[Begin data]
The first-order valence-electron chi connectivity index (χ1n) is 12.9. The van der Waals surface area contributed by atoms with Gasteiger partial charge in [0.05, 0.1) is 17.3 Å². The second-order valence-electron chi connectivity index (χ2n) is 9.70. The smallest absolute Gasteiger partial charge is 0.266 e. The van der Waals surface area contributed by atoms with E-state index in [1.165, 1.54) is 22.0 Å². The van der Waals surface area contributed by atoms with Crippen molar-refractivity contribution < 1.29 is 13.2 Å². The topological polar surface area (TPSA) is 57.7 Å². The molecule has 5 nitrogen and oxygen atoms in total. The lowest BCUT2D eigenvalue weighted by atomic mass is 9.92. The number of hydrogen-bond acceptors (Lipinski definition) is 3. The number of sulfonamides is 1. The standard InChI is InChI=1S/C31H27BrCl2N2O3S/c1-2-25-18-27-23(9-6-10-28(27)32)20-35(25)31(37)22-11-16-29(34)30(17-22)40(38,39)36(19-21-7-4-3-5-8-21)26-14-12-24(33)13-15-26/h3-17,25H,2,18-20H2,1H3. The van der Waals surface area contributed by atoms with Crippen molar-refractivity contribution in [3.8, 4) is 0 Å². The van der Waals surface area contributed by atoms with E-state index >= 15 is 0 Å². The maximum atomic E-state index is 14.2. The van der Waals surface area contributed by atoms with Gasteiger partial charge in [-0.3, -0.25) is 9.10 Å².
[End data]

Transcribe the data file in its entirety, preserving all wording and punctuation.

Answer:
The first-order valence-electron chi connectivity index (χ1n) is 12.9. The van der Waals surface area contributed by atoms with Gasteiger partial charge in [0.05, 0.1) is 17.3 Å². The second-order valence-electron chi connectivity index (χ2n) is 9.70. The smallest absolute Gasteiger partial charge is 0.266 e. The van der Waals surface area contributed by atoms with E-state index in [1.165, 1.54) is 22.0 Å². The van der Waals surface area contributed by atoms with Crippen molar-refractivity contribution < 1.29 is 13.2 Å². The topological polar surface area (TPSA) is 57.7 Å². The molecule has 5 nitrogen and oxygen atoms in total. The lowest BCUT2D eigenvalue weighted by atomic mass is 9.92. The number of hydrogen-bond acceptors (Lipinski definition) is 3. The number of sulfonamides is 1. The standard InChI is InChI=1S/C31H27BrCl2N2O3S/c1-2-25-18-27-23(9-6-10-28(27)32)20-35(25)31(37)22-11-16-29(34)30(17-22)40(38,39)36(19-21-7-4-3-5-8-21)26-14-12-24(33)13-15-26/h3-17,25H,2,18-20H2,1H3. The van der Waals surface area contributed by atoms with Crippen molar-refractivity contribution in [3.8, 4) is 0 Å². The van der Waals surface area contributed by atoms with E-state index >= 15 is 0 Å². The maximum atomic E-state index is 14.2. The van der Waals surface area contributed by atoms with Gasteiger partial charge in [-0.3, -0.25) is 9.10 Å².